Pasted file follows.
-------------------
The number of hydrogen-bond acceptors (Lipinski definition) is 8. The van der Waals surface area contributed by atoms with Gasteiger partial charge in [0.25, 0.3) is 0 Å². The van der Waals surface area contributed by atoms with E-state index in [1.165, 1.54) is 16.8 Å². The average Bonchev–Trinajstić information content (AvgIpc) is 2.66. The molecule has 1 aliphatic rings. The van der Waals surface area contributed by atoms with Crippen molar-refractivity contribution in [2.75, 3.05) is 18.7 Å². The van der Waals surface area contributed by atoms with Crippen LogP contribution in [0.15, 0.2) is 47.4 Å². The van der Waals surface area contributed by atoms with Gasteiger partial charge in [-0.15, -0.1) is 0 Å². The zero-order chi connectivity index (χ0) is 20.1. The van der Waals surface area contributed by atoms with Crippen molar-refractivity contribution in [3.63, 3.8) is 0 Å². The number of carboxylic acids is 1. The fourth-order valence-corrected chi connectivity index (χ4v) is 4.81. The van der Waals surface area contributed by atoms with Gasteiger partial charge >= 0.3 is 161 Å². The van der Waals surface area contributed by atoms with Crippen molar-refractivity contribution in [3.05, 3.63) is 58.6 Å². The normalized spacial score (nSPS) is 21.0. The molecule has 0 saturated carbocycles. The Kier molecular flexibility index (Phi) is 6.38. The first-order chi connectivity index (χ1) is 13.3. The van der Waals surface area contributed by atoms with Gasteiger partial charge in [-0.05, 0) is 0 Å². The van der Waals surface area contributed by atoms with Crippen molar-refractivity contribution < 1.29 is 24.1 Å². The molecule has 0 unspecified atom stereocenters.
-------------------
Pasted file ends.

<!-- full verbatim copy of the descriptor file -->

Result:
The number of hydrogen-bond acceptors (Lipinski definition) is 8. The van der Waals surface area contributed by atoms with Gasteiger partial charge in [0.25, 0.3) is 0 Å². The van der Waals surface area contributed by atoms with E-state index in [1.165, 1.54) is 16.8 Å². The average Bonchev–Trinajstić information content (AvgIpc) is 2.66. The molecule has 1 aliphatic rings. The van der Waals surface area contributed by atoms with Crippen molar-refractivity contribution in [2.75, 3.05) is 18.7 Å². The van der Waals surface area contributed by atoms with Crippen LogP contribution in [0.15, 0.2) is 47.4 Å². The van der Waals surface area contributed by atoms with Gasteiger partial charge in [-0.15, -0.1) is 0 Å². The zero-order chi connectivity index (χ0) is 20.1. The van der Waals surface area contributed by atoms with Crippen molar-refractivity contribution in [3.63, 3.8) is 0 Å². The number of carboxylic acids is 1. The fourth-order valence-corrected chi connectivity index (χ4v) is 4.81. The van der Waals surface area contributed by atoms with Gasteiger partial charge >= 0.3 is 161 Å². The van der Waals surface area contributed by atoms with Crippen molar-refractivity contribution in [3.05, 3.63) is 58.6 Å². The normalized spacial score (nSPS) is 21.0. The molecule has 0 saturated carbocycles. The Kier molecular flexibility index (Phi) is 6.38. The first-order chi connectivity index (χ1) is 13.3. The van der Waals surface area contributed by atoms with Gasteiger partial charge in [-0.05, 0) is 0 Å². The van der Waals surface area contributed by atoms with Crippen molar-refractivity contribution < 1.29 is 24.1 Å². The molecule has 0 unspecified atom stereocenters.